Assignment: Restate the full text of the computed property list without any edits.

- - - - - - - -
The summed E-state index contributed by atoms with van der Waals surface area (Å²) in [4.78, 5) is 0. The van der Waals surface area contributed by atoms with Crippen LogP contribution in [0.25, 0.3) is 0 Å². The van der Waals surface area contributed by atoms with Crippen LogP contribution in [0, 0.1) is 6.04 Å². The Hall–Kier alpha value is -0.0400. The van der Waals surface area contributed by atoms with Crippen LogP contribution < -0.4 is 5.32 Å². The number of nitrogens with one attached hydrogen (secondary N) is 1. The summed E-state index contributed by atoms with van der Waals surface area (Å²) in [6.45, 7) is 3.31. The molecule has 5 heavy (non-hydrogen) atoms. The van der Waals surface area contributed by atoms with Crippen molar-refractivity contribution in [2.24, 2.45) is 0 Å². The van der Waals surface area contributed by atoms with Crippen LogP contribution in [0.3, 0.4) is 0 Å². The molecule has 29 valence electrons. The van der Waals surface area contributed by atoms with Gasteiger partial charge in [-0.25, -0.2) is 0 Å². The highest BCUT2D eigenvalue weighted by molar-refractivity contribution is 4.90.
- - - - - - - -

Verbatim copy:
The summed E-state index contributed by atoms with van der Waals surface area (Å²) in [4.78, 5) is 0. The van der Waals surface area contributed by atoms with Crippen LogP contribution in [0.25, 0.3) is 0 Å². The van der Waals surface area contributed by atoms with Crippen LogP contribution in [0, 0.1) is 6.04 Å². The Hall–Kier alpha value is -0.0400. The van der Waals surface area contributed by atoms with Crippen LogP contribution < -0.4 is 5.32 Å². The number of nitrogens with one attached hydrogen (secondary N) is 1. The summed E-state index contributed by atoms with van der Waals surface area (Å²) in [6.45, 7) is 3.31. The molecule has 5 heavy (non-hydrogen) atoms. The van der Waals surface area contributed by atoms with Crippen molar-refractivity contribution in [2.24, 2.45) is 0 Å². The van der Waals surface area contributed by atoms with Crippen LogP contribution in [0.3, 0.4) is 0 Å². The molecule has 29 valence electrons. The van der Waals surface area contributed by atoms with Gasteiger partial charge in [-0.25, -0.2) is 0 Å². The highest BCUT2D eigenvalue weighted by molar-refractivity contribution is 4.90.